Bitcoin Substitutes are not required for Bitcoin Fractional Reserve Banking any more than dollar substitutes are required for Fractional Reserve Banking with dollars. Even Fractional Reserve Banking with gold currency is possible- no gold substitutes are needed.
--Atheros 05:14, 7 November 2011 (GMT)
Bitcoin Substitutes are required. Please explain how otherwise you can expand the supply without using magic.
--PeterSurda 10:00, 7 November 2011 (GMT)
I've just read your response on my discussion page. Can you please provide another link to the PDF? I'm having trouble finding another one on Google based on the file name.
You said: "With fiat dollars, the base money are the reserves the commercial banks have with the central bank"
Why must the reserves be held at a central bank? I see no reason that this is necessary.
You said: "Only the central bank can create the reserves. "
What does this mean? If a commercial bank holds money in an account from which they do not lend out any money, then that money is held in reserve.
You said: "With gold, banks take in gold bullion or coins, and provide either bank notes, account balances or cheques as substitutes. The banks in case of gold money cannot create more gold any more than in case of fiat money commercial banks cannot create more reserves."
Ok, suppose they did not provide cheques or bank notes. Suppose that they only provided an account balance. I suppose you could call this account balance a substitute, but I've never heard it called such a thing. No one calls their bank account balance their "substitute dollars". For all intents and purposes, they consider their balance to be as good as dollars- indeed they can demand dollars at any time which is why the deposits made with the bank are called demand deposits.
In response to the rest of your post, you seem to be saying that because Bitcoin has no substitutes, then there cannot be FRB. My response is to say, first of all, that I'm just barely going along with your idea of a substitute anyway. I still don't see why having or not having substitutes has anything to do with FRB. But I will respond to your paragraph anyway because it contains a contradiction which makes winning this argument easy. You have previously defined that account balances are substitutes, correct? And Bitcoins can be put in accounts, right? So then the user would be presented with an account balance, for example their MtGox balance, right? So there is your substitute! You have said that "The only way to do FRB is to present an alternative, a substitute, which of course is incompatible with Bitcoin". Thus we have a clear contradiction in your logic.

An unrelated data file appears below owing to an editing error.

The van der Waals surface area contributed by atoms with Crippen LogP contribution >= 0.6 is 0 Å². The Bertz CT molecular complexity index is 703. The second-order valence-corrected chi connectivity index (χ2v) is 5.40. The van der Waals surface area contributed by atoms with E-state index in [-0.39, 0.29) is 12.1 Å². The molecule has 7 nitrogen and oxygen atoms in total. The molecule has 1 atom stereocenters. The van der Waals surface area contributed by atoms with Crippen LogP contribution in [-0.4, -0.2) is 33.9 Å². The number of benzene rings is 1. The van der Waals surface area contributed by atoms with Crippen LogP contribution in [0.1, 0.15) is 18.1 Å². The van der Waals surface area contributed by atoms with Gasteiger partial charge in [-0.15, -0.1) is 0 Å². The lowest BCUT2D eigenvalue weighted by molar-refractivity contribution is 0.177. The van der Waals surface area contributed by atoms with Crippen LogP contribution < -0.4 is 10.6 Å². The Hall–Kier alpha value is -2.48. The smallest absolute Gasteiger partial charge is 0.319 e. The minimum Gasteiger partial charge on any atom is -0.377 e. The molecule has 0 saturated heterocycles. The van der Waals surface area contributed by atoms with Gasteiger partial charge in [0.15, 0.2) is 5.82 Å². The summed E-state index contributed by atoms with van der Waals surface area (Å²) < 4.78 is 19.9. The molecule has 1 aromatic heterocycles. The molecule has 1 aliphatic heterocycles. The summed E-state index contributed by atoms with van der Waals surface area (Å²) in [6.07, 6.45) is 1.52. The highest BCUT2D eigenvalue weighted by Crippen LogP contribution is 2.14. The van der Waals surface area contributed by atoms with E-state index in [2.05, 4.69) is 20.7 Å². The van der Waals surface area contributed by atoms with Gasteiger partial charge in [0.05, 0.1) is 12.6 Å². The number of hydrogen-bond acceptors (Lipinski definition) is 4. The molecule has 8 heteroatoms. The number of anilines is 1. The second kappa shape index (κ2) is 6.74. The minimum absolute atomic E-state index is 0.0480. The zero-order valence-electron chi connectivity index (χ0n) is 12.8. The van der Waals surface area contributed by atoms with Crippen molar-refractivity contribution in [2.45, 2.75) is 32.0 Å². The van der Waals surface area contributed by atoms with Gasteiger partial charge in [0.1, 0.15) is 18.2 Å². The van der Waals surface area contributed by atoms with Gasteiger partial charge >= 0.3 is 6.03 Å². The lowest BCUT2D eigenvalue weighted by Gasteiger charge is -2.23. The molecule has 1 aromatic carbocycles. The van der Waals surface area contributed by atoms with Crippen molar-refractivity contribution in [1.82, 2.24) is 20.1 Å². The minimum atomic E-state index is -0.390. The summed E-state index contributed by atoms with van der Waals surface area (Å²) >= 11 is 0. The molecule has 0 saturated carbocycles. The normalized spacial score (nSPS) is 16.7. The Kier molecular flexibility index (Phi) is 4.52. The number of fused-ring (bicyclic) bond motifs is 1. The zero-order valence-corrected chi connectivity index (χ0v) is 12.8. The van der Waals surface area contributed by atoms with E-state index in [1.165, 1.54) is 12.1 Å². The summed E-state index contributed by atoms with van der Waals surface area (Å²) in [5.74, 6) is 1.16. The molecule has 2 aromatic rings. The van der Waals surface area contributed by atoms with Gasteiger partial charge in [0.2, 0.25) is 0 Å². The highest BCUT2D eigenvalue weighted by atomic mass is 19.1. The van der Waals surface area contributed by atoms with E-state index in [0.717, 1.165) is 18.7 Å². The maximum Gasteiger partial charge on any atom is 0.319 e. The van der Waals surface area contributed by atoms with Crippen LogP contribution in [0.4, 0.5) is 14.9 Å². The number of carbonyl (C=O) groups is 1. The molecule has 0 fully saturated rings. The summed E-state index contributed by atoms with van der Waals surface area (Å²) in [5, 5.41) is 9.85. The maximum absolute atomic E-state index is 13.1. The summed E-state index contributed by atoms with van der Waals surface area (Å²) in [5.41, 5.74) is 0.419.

I will now respond to your sentence above: "Bitcoin Substitutes are required. Please explain how otherwise you can expand the supply without using magic."
It is important to recognize the difference between Currency Supply and Money Supply. The currency supply of bitcoins is limited to 21 million. Money supply is higher because it includes demand deposits. Let us take an example: Suppose that there are only 100 Bitcoins on Earth all owned by Satoshi. He puts all 100 in Bank Alpha. Bank Alpha puts 20 of the bitcoins (20%) in a special account and leaves them there. They then lend out 80 bitcoins to Gavin. Bank Alpha tells Satoshi on his account page that his account has 100 bitcoins in it. The total money supply of Bitcoins at this point is 180. You can see that there is no magic required. Now, Gavin buys some LolCat comics from Cameron for 80 bitcoins. Cameron puts his 80 bitcoins in his bank, Bank Beta. Bank Beta puts 20% in reserve (16 bitcoins) and has 64 to lend out. They lend those 64 bitcoins to someone else. Cameron's account page on Bank Beta's website says he has 64 bitcoins in his account. The money supply of bitcoin is now 100+80+64 = 244 bitcoins. Supposing all banks put 20% in reserves for safe keeping, and suppose everyone uses banks (as opposed to keeping them in a wallet on their computer) then the money supply of bitcoin will max out at 500 bitcoins. Obviously because some people will hold their own bitcoins and because they will be used out in the world for transactions, the money supply wouldn't reach 500 bitcoins, but it can easily exceed 100.
An obvious response is 'Well what happens when Gavin takes his bitcoins out of the bank!?' The answer is that that is what the reserves are for. Although not reflected in this example, the actual reserves held by a bank would be vastly greater than the amount held by any one person.
And that is how Fractional Reserve Banking works.
--Atheros 00:08, 11 November 2011 (GMT)